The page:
Canada's Defining Moments
By: Sahil Gandham
From war victories to retirement plans, Canada has done many things to improve our legacy and help our population. As a country, we have dealt with many situations and have fought to get through these tough times. These times have helped Canada develop to be the wonderful country it is today.
The Battle Of Vimy Ridge- April 9-12, 1917
Canada's Most Celebrated Victory!
The Battle of Vimy RIdge took place during 9-12 of April, 1917. Vimy Ridge is a hill located in Nord, Pas-de-Calais, France. This is a northern region of France. The ridge was taken by Germans in October 1914. French armies tried to re-capture Vimy Ridge many times but were unable to obtain the whole area again. During this battle, four divisions of the Canadian Corps were seen working together to defeat the Germans and to take back Vimy RIdge. The battle first began at 5:30 on April 9, 1917 (which was Easter Monday) till April 12, 1917. The day the battle started was and still is called Bloody Easter.
The plan for Vimy Ridge was called "The Creeping Barrage". The plans were to fire shells ahead of the advancing Canadian soldiers to force Germans to back up and let the Canadians get closer to the ridge. During all this, underground tunnels that were made earlier were set with bombs ready to attack. These tunnels made by Canadians had many benefits such as running water, train tracks and even lights! Through orders by General Arthur Currie, shells had begun firing a week before the attack to make Germans confused and stressed before the attack. Finally, on April 9, 1917, 40,000 Canadian Soldiers left the trenches and they rushed but timed it perfectly. They fired shells before the soldiers and after two days of bombs and shells firing, Germans retreated giving Canadians a huge victory that went down in books as a amazing military achievement.
Vimy Ridge 100th Anniversary Tour 2017 | EF Educational Tours Canada
The Winnipeg General Strike - 1919
What was the Winnipeg General Strike?
The Winnipeg General Strike in 1919, was one of the most famous and influential strikes in Canada even though it failed. After Winnipeg companies gained huge profits with WW1 contracts, workers complained that the wages weren't high and working conditions were horrible so the workers had no place to voice their opinions.
In March 1919, Labor leaders met in Calgary to make One Big Union. The negotiations didn't go through so the WTLC called for a general strike. 30,000 workers left their jobs within hours of the announcement. All of the closed factories affected the retail trade and even stopped trains! Workers like policemen, firemen, utility workers, and even postal workers left their jobs to support the strike. After long days and more organizations joining in, the government finally tried to intervene but the committee refused all requests. Shortly after, the government took action by arresting the leaders of the Central Strike Committee and two of the propagandists from the newly formed One Big Union. A few days later, the Royal North-West Mounted Police charged a crowd of people, this attack resulted in 30 casualties and 1 death. After some of the leaders were released, the strikers returned to work on June 25. This strike was unique because for a long time, no matter what would happen, the strikers didn't give up to get what they wanted and it took a lot to finally end their strikes. This strike was significant because it truly shows the power of strikers on trying to prove their point and get a difference.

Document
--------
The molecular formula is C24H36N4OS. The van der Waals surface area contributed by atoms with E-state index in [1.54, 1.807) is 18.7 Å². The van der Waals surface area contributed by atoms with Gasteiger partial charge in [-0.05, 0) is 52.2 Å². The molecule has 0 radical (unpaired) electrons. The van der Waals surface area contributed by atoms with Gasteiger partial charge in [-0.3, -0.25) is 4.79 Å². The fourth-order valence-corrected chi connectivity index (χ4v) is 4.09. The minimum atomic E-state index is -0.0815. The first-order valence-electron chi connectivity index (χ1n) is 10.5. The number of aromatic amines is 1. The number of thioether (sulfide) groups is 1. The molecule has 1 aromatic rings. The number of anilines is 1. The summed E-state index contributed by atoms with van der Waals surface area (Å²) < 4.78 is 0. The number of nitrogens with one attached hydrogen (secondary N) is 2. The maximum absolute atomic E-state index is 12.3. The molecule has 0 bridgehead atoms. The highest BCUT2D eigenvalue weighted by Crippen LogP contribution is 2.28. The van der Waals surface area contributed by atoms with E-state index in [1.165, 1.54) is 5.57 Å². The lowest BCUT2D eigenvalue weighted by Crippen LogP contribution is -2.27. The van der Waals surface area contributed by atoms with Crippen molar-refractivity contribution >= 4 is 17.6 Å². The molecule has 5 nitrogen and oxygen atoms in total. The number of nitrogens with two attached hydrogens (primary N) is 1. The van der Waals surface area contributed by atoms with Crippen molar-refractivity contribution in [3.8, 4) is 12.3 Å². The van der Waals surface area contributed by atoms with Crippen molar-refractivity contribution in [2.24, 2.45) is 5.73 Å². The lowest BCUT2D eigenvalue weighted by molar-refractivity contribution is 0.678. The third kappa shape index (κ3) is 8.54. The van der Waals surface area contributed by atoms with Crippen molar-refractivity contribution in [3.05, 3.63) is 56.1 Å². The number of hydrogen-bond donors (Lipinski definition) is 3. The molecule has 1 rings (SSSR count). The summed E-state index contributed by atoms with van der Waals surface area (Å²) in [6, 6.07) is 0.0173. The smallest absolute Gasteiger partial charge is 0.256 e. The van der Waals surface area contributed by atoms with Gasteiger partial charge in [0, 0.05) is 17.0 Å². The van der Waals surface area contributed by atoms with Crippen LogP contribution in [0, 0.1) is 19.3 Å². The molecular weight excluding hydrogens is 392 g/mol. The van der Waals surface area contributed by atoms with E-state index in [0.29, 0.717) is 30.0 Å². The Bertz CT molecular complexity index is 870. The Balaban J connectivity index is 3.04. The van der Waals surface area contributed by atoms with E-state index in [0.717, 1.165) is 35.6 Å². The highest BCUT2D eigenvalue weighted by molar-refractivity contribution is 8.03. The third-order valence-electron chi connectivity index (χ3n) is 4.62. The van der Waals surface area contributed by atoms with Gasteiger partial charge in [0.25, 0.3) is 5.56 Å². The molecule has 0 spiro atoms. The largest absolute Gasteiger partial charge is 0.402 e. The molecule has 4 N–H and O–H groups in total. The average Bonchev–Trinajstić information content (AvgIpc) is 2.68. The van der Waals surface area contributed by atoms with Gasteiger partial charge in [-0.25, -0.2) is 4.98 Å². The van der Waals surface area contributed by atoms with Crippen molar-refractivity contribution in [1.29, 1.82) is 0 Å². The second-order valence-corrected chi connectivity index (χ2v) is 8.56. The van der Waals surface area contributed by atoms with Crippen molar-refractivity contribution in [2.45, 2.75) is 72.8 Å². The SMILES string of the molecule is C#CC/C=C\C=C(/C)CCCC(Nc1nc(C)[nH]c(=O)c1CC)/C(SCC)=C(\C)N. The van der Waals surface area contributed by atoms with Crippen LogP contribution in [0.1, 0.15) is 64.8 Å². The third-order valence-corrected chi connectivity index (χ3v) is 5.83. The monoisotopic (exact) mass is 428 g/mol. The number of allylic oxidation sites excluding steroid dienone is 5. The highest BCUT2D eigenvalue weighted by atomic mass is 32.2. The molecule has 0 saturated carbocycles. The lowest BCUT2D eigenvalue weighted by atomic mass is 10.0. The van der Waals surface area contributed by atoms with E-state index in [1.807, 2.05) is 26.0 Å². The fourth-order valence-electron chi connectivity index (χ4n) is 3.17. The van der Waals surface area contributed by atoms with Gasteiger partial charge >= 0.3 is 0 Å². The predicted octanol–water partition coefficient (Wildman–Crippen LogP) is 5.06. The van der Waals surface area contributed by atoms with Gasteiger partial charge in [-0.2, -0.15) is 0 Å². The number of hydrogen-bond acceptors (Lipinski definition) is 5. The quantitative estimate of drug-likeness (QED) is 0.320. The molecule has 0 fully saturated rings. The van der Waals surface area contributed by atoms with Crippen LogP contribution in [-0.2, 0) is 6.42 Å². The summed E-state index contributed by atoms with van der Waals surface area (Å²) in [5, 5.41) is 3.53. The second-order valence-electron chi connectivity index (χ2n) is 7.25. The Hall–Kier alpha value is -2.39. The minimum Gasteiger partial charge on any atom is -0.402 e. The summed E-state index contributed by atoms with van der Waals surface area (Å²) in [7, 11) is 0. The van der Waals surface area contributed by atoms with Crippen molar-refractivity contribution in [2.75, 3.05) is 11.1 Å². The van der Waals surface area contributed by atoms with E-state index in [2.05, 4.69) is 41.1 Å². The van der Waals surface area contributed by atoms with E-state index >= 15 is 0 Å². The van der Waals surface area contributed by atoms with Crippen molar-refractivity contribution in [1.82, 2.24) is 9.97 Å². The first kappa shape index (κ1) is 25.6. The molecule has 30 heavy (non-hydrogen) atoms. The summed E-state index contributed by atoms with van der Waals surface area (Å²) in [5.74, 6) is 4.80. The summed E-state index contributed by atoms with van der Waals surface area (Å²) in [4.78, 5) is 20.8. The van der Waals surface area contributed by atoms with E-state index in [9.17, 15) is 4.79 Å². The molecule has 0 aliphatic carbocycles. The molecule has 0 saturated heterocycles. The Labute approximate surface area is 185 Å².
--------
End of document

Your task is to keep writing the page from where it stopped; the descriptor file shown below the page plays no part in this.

Bloody Saturday : The Winnipeg General Strike of 1919
Nunavut Becomes A Official Territory - April 1, 1999.
How did it become a territory?
In the 1976, the Inuit Tapirisat of Canada (organization that represents 50,000 Inuits) and the Government of Canada started negotiations about creating a separate division of the Northwest Territories just for Inuit people. There was a plebiscite on division in 1982 and majority voted in favor but the creation of Nunavut wasn't done until almost 17 years later on April 1, 1999. Land claims agreements were set in 1992 and voters still voted in favor so the Acts were passed the year later on July 9. The creation was finally completed in 1999.
How did it affect the Inuit people?
This was a huge difference in the lives of the Inuit people. After many votes and negotiations, Inuit people finally got the change they wanted - a new territory for them-. Today, Inuit people take up approx. 83% while the rest are mostly aboriginal. This new territory helped the Inuit get their own land and own place for their own.
Canada Pension Plan - 1965
What is the CPP?
The Canadian Pension is a earnings related insurance program. This makes it mandatory that all workers over 18 to put a portion of their income aside to this program. This income goes towards a retirement plan.
When was it introduced?
CPP was introduced in 1965, by the Prime Minister at that time, Lester B. Pearson. The CPP helps retirees have enough support to live without working a job. Pension plans really helps make up for loss in income. It was really significant to Canada and its population because it helps seniors have a source of income after they cannot work anymore.
Why was is significant?
Unlike a RRSP, this plan makes it mandatory for workers to pay into it. This can be bad, but it helps retirees have enough income to help him financially when they don't and can't work anymore. Without the CPP, people who don't use a savings plan would've had a harder time living after retirement because of their lack of money. Retirees would have to depend on someone else, that could even be the government (taking loans).
In conclusion, Canada has done and achieved many things that have put us on the map. After WW1, we were known as a secret weapon, we defeated the enemies even when others didn't think we could. Canada will forever go down as one of the most successful countries of all time.
BY: SAHIL G